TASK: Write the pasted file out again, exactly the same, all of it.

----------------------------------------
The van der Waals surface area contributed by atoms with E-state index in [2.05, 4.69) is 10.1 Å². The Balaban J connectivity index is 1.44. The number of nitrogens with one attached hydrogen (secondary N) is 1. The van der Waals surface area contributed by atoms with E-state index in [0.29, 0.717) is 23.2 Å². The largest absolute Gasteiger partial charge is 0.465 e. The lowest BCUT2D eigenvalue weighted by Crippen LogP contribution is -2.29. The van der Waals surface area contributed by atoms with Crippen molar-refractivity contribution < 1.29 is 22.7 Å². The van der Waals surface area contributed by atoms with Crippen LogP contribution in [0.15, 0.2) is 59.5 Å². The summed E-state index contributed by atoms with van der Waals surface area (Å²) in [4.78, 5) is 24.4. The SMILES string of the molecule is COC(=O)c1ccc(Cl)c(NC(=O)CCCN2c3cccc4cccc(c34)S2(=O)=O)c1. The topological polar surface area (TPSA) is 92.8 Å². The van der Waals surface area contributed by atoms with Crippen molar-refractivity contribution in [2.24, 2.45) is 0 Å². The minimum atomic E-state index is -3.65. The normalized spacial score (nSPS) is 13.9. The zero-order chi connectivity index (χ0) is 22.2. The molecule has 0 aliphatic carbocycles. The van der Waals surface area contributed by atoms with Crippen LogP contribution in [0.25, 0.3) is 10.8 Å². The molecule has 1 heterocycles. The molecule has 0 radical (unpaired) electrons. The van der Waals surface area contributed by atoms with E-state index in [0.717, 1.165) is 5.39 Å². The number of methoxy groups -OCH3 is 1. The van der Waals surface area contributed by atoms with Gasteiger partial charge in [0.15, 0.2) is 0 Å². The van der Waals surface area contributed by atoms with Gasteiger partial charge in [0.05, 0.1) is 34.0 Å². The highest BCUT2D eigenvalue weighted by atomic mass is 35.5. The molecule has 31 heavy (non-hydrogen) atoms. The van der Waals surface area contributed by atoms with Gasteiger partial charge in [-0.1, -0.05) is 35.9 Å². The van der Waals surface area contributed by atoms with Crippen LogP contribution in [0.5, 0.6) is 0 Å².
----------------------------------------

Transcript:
The van der Waals surface area contributed by atoms with E-state index in [2.05, 4.69) is 10.1 Å². The Balaban J connectivity index is 1.44. The number of nitrogens with one attached hydrogen (secondary N) is 1. The van der Waals surface area contributed by atoms with E-state index in [0.29, 0.717) is 23.2 Å². The largest absolute Gasteiger partial charge is 0.465 e. The lowest BCUT2D eigenvalue weighted by Crippen LogP contribution is -2.29. The van der Waals surface area contributed by atoms with Crippen molar-refractivity contribution < 1.29 is 22.7 Å². The van der Waals surface area contributed by atoms with Crippen LogP contribution in [0.15, 0.2) is 59.5 Å². The summed E-state index contributed by atoms with van der Waals surface area (Å²) in [4.78, 5) is 24.4. The SMILES string of the molecule is COC(=O)c1ccc(Cl)c(NC(=O)CCCN2c3cccc4cccc(c34)S2(=O)=O)c1. The topological polar surface area (TPSA) is 92.8 Å². The van der Waals surface area contributed by atoms with Crippen molar-refractivity contribution in [2.24, 2.45) is 0 Å². The minimum atomic E-state index is -3.65. The normalized spacial score (nSPS) is 13.9. The zero-order chi connectivity index (χ0) is 22.2. The molecule has 0 aliphatic carbocycles. The van der Waals surface area contributed by atoms with Crippen LogP contribution in [0.25, 0.3) is 10.8 Å². The molecule has 1 heterocycles. The molecule has 0 radical (unpaired) electrons. The van der Waals surface area contributed by atoms with E-state index in [0.717, 1.165) is 5.39 Å². The number of methoxy groups -OCH3 is 1. The van der Waals surface area contributed by atoms with Gasteiger partial charge in [0.15, 0.2) is 0 Å². The van der Waals surface area contributed by atoms with Gasteiger partial charge in [0.05, 0.1) is 34.0 Å². The highest BCUT2D eigenvalue weighted by atomic mass is 35.5. The molecule has 31 heavy (non-hydrogen) atoms. The van der Waals surface area contributed by atoms with Gasteiger partial charge in [-0.1, -0.05) is 35.9 Å². The van der Waals surface area contributed by atoms with Crippen LogP contribution in [0.5, 0.6) is 0 Å².